Friday, December 15, 2017

What I took away from our Entrepreneurship class

by George Thomas, ESSEC Global MBA Student Ambassador 2017-2018 | Strategy & Management Major


For the longest time, I believed that most people who succeed as entrepreneurs inherently possess certain skills, personality, and capabilities that set them up for success – skills that cannot be taught in the classroom. One either has them or not. While it is true that successful entrepreneurs require certain traits, what my Entrepreneurship class with Prof. Lepoutre helped me appreciate was that most of those skills and capabilities can be learned and acquired, if not all.
Below are my key take-aways and reflections from the class:


3 Key Take-Aways
  • Entrepreneurship is first and foremost about action. The business plan on its own no matter how good it looks on paper is only any good if implemented and tested. Especially in highly uncertain circumstances, ideation or brainstorming will only help so much. Sooner than later, one needs to go out and test those ideas in the market preferably on a small scale first. Cliched as it may be, you need to be able to build the plan as you fly it. It’s imperative to be action-oriented by focusing on activities within your control; instead of predicting your future, make your future.
  • Inspiration process involves: a) Defining the challenge, b) observing people, c) forming insights. During the ideation process, our own experience can be a blocker, may limit our creativity or color our vision. It is important to observe people and absorb ideas like a child. Once you have an idea, implementation may not always be linear or chronological; it could run in parallel and in cycles.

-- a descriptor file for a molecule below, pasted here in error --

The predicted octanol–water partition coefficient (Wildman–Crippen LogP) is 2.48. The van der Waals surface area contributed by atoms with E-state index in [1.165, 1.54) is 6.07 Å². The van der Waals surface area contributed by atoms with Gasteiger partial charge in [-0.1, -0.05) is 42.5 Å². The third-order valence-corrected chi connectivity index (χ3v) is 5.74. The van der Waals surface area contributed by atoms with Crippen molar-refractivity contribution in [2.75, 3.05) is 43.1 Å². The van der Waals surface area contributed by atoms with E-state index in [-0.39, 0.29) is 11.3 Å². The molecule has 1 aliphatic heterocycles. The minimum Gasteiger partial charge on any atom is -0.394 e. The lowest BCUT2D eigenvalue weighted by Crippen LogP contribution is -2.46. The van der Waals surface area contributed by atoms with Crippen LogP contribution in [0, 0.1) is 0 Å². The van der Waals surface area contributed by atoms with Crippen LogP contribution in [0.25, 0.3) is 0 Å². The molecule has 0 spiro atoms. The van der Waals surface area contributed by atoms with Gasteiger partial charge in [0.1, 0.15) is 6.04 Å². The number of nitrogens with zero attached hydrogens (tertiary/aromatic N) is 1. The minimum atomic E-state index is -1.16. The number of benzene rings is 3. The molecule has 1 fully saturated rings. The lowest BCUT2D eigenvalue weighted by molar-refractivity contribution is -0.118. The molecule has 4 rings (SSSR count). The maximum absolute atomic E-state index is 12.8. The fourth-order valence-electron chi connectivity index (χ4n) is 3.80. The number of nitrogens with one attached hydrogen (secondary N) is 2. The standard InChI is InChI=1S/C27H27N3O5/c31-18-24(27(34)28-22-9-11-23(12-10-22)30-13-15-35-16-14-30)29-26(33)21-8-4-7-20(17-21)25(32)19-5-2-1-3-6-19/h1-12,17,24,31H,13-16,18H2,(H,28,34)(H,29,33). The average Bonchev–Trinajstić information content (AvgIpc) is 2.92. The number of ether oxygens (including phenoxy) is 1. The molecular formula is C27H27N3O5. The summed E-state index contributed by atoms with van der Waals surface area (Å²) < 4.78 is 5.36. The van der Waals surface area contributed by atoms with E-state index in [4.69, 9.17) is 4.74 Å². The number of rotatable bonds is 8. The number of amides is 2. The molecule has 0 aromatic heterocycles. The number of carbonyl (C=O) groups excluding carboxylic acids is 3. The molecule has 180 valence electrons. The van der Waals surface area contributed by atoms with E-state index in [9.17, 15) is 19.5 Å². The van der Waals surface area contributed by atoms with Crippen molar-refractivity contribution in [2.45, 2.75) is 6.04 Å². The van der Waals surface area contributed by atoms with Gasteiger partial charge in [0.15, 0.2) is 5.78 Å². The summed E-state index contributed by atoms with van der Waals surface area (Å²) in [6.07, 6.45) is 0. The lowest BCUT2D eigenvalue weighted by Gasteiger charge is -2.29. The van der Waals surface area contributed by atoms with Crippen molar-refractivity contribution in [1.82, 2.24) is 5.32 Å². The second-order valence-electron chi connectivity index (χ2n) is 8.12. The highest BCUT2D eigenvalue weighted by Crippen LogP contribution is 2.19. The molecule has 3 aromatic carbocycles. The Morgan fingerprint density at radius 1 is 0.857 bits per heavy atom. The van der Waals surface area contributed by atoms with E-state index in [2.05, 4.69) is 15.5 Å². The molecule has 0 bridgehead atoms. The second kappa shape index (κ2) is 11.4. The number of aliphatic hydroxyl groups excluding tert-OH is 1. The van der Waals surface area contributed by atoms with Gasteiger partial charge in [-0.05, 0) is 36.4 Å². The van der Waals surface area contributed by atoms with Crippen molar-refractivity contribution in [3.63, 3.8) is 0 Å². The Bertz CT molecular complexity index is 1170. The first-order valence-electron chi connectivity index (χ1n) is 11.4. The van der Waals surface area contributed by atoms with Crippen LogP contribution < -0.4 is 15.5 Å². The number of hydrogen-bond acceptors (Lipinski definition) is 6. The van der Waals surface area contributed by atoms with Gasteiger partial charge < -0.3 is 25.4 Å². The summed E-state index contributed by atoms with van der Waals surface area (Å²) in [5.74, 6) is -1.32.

• Principle of Affordable Loss: In uncertain environments, entrepreneurs need to draw the lines in terms of the risk they will take. Their decision is based on the downside (what they lose) as opposed to Managers who will invest based on the NPV (returns) of their investment.
2 Things that were interesting to me
  • Entrepreneurs do not always come up with original ideas. As per the study conducted by Blide (1994), 71% entrepreneurs replicate or modify already existing ideas. Only 4% discovered new ideas through systematic research. Case in point: Boss Ross, who did not come up with the idea himself; instead he drew on them from one of his contacts.
  • Entrepreneurs earn 35% less over a 10-year period than they could have earned in a "paid job". Begs the question, why do they still do it: perhaps the answer is autonomy, power, altruism and financial gain.
1 Thing I would still like to introspect
  • I would like to explore the paradox of the following two statements:
    • Go for many ideas (‘to have good ideas, you must first have many…’). OR Encourage wild ideas (what if…)
    • Limit your ideation/creativity within boundaries
I believe, if you are able to get as many ideas with your area of focus, you might be able to reach a balance.

In summary, as Prof. Lepoutre put it, ‘entrepreneurship is about creating value, capturing value and delivering value’.

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